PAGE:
1 Reply Latest reply on Sep 17, 2003 12:08 PM by rob_dickinson42

    Uneven balancing with round robin policy

    rob_dickinson42 Newbie

      I apologize for the length of this post, clustering can be complicated .

      I'm using the JBoss clustering framework to export clustered RMI services. My prototype initially works properly, but as I shut down and restart server nodes I'm seeing some unfairness in the round robin load balancing. It's certainly possible this isn't a JBoss bug, but a problem in how I'm using the clustering framework.

      THE TEST CASE

      I've got a simple MBean (a "beacon") that exports an RMI server using the JBoss HA framework, and then binds the RMI stub into local JNDI:

      public class Beacon
       extends org.jboss.system.ServiceMBeanSupport
       implements BeaconMBean
      {
       public void startService() throws Exception
       {
       rebind();
       }
      
       private void rebind() throws Exception
       {
       log.info("Rebinding...");
      
       // Grab HA partition
       String pname = "/HAPartition/" + partitionName;
       InitialContext context = new InitialContext();
       HAPartition partition = (HAPartition)context.lookup(pname);
      
       // Create HA-RMI server
       this.beaconImpl = new BeaconImpl(partition);
       this.beaconServer = new HARMIServerImpl(partition, "Beacon",
       BeaconInterface.class, beaconImpl, 0, null, null);
      
       // Bind server stub
       BeaconInterface stub = (BeaconInterface)beaconServer.createHAStub(new RoundRobin());
       context.rebind(jndiName, stub);
      
       log.info("Rebinding complete");
       }
      
       // LOTS OF DETAIL OMITTED HERE!
      }


      The beacon RMI server does nothing but increment a counter and log the new value.

      My simple client looks up a beacon interface and repeatedly makes calls to the beacon interface (by looking up the RMI stub via JNDI). The beacon interface is looked up every 10 calls to detect when the load balancing gets stuck (it wouldn't otherwise be required to do this).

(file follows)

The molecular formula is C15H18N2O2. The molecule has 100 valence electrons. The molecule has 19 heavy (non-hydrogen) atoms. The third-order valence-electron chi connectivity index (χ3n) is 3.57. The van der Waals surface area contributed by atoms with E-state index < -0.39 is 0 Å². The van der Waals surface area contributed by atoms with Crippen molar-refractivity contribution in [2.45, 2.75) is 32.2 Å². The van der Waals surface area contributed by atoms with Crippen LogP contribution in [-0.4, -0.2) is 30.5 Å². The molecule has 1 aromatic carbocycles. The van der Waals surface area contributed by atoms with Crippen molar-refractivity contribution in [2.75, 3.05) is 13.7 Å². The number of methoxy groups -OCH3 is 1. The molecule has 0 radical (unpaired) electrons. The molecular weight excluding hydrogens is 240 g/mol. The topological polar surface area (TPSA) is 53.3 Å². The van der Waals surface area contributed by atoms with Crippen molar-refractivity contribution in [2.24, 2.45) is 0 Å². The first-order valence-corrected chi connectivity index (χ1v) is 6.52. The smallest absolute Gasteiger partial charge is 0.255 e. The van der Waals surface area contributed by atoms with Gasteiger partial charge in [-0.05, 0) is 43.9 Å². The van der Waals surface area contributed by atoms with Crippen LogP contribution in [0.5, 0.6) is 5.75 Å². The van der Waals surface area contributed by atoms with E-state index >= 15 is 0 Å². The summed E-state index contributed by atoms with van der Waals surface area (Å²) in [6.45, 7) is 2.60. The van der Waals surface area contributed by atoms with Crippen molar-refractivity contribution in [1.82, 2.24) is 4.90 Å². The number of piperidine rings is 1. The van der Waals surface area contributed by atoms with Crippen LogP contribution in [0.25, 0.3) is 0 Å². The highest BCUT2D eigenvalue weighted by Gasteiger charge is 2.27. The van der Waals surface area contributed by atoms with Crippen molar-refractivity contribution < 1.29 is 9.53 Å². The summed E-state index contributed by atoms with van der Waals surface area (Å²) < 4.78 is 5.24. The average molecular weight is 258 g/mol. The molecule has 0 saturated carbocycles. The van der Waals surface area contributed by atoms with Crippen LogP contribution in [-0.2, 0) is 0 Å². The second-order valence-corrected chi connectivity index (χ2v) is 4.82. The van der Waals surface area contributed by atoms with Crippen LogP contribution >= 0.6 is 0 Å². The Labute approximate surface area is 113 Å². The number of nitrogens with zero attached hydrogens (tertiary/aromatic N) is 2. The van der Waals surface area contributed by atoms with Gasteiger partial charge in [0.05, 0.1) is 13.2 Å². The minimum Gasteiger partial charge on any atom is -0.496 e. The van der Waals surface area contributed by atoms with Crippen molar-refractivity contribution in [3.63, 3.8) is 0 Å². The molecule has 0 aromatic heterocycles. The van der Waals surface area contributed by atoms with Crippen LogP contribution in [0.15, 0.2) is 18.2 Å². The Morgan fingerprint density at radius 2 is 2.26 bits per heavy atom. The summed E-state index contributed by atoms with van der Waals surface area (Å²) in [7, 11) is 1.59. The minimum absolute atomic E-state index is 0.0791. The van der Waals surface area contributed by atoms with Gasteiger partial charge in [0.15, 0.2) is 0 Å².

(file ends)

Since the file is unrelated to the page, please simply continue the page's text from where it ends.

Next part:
public class Client
      {
       public static void main(String[] args) throws Exception
       {
       Properties p = new Properties();
       p.put("java.naming.factory.initial", "org.jnp.interfaces.NamingContextFactory");
       p.put("java.naming.factory.url.pkgs", "org.jboss.naming:org.jnp.interfaces");
       p.put("jnp.partitionName", "DefaultPartition");
       p.put("java.naming.provider.url", "jnp://localhost:80,jnp://localhost:81");
      
       int count = 0;
       BeaconInterface beacon = null;
       while (true) {
       try {
       if ((beacon == null) || count++ % 10 == 0) {
       InitialContext context = new InitialContext(p);
       beacon = (BeaconInterface)context.lookup("mybeacon");
       }
       System.out.println("OK: " + beacon.execute(null));
       } catch (Throwable t) {
       beacon = null;
       t.printStackTrace();
       } finally {
       Thread.sleep(100);
       }
       }
       }
      }



      RUNNING THE TEST CASE

      1) Download and expand the jboss-roundrobinbug.zip file.

      2) You need JBoss 3.2.2rc3 somewhere on your hard disk. If this isn't installed to 'c:\jboss322rc3', then edit the build properties in the test project accordingly.

      3) Run 'ant install' to configure your JBoss server to run the test project. (This creates a 'beacon' server configuration, while leaving any other servers alone.) This sets up the 'primary' JBoss server.

      4) Copy your JBoss server to a new directory (like 'c:\jboss322rc3-2'). Edit the 'cluster-service.xml' file and change the port to 81. (It's 80 by default.) This sets up the 'backup' JBoss server.

      5) Run the 'ant test' target from the Ant test project build. This starts the client polling, which initially results in a stream of SocketTimeoutExceptions.

      6) Start the primary JBoss server (run -c beacon). Now the client starts to make calls to the beacon. When the count is evenly divisible by 10, the client pauses momentarily as the InitialContext is recreated as expected.

      0
      1
      2
      3
      4
      ...

      7) After letting the primary run for a bit, fire up the backup JBoss server (again, run -c beacon). Now the client starts to evenly load balance:

      511
      0
      512
      1
      513
      2
      514
      ...

      8) Now stop and restart the primary JBoss server. The client now gets stuck to the backup. If the InitialContext were not refreshed periodically, the client has a 50-50 shot of never calling the primary after it fails.

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      6
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      ...

      Once the client starts to see the behavior in step #8, there doesn't appear to be a way to get it unstuck. Bouncing the primary server again or the backup doesn't ever restore the even load balancing initially evident.

      If anyone can shed some light on what's happening here, I'd appreciate it! I rather hope this is something I'm doing wrong, rather than a framework bug...